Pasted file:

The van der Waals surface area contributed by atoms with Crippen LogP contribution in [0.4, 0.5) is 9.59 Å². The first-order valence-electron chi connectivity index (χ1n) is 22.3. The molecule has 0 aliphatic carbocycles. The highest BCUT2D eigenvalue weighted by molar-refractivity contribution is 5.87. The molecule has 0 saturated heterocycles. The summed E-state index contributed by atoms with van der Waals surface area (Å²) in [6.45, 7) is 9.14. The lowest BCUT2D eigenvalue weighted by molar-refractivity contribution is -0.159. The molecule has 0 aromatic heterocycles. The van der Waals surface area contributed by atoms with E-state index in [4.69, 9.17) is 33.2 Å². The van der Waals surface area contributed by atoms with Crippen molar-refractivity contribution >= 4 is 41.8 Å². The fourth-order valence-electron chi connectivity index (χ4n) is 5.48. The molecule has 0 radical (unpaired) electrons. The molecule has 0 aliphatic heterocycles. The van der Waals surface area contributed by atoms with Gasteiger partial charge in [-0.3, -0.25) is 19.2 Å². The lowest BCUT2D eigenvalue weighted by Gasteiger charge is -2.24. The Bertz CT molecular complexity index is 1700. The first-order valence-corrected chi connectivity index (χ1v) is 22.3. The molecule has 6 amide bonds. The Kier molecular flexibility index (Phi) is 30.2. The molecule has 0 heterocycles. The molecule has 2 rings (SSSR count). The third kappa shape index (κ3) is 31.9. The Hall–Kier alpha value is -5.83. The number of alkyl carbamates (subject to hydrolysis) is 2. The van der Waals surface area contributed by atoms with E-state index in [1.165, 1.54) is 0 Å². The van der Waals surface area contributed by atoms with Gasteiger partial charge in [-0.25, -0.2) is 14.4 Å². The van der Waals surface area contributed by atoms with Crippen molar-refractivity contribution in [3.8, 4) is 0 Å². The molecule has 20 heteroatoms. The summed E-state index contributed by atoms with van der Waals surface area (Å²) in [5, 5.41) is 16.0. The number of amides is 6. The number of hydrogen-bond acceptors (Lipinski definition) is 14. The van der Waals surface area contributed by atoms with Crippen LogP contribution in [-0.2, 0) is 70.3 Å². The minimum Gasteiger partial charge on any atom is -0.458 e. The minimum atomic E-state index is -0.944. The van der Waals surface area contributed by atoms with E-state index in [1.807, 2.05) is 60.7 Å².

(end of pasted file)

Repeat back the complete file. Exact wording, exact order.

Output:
The van der Waals surface area contributed by atoms with Crippen LogP contribution in [0.4, 0.5) is 9.59 Å². The first-order valence-electron chi connectivity index (χ1n) is 22.3. The molecule has 0 aliphatic carbocycles. The highest BCUT2D eigenvalue weighted by molar-refractivity contribution is 5.87. The molecule has 0 saturated heterocycles. The summed E-state index contributed by atoms with van der Waals surface area (Å²) in [6.45, 7) is 9.14. The lowest BCUT2D eigenvalue weighted by molar-refractivity contribution is -0.159. The molecule has 0 aromatic heterocycles. The van der Waals surface area contributed by atoms with E-state index in [4.69, 9.17) is 33.2 Å². The van der Waals surface area contributed by atoms with Crippen molar-refractivity contribution >= 4 is 41.8 Å². The fourth-order valence-electron chi connectivity index (χ4n) is 5.48. The molecule has 0 radical (unpaired) electrons. The molecule has 0 aliphatic heterocycles. The van der Waals surface area contributed by atoms with Gasteiger partial charge in [-0.3, -0.25) is 19.2 Å². The lowest BCUT2D eigenvalue weighted by Gasteiger charge is -2.24. The Bertz CT molecular complexity index is 1700. The first-order valence-corrected chi connectivity index (χ1v) is 22.3. The molecule has 6 amide bonds. The Kier molecular flexibility index (Phi) is 30.2. The molecule has 0 heterocycles. The molecule has 2 rings (SSSR count). The third kappa shape index (κ3) is 31.9. The Hall–Kier alpha value is -5.83. The number of alkyl carbamates (subject to hydrolysis) is 2. The van der Waals surface area contributed by atoms with E-state index in [1.165, 1.54) is 0 Å². The van der Waals surface area contributed by atoms with Gasteiger partial charge in [-0.25, -0.2) is 14.4 Å². The van der Waals surface area contributed by atoms with Crippen molar-refractivity contribution in [3.8, 4) is 0 Å². The molecule has 20 heteroatoms. The summed E-state index contributed by atoms with van der Waals surface area (Å²) in [5, 5.41) is 16.0. The number of amides is 6. The number of hydrogen-bond acceptors (Lipinski definition) is 14. The van der Waals surface area contributed by atoms with Crippen LogP contribution in [-0.2, 0) is 70.3 Å². The minimum Gasteiger partial charge on any atom is -0.458 e. The minimum atomic E-state index is -0.944. The van der Waals surface area contributed by atoms with E-state index in [1.807, 2.05) is 60.7 Å².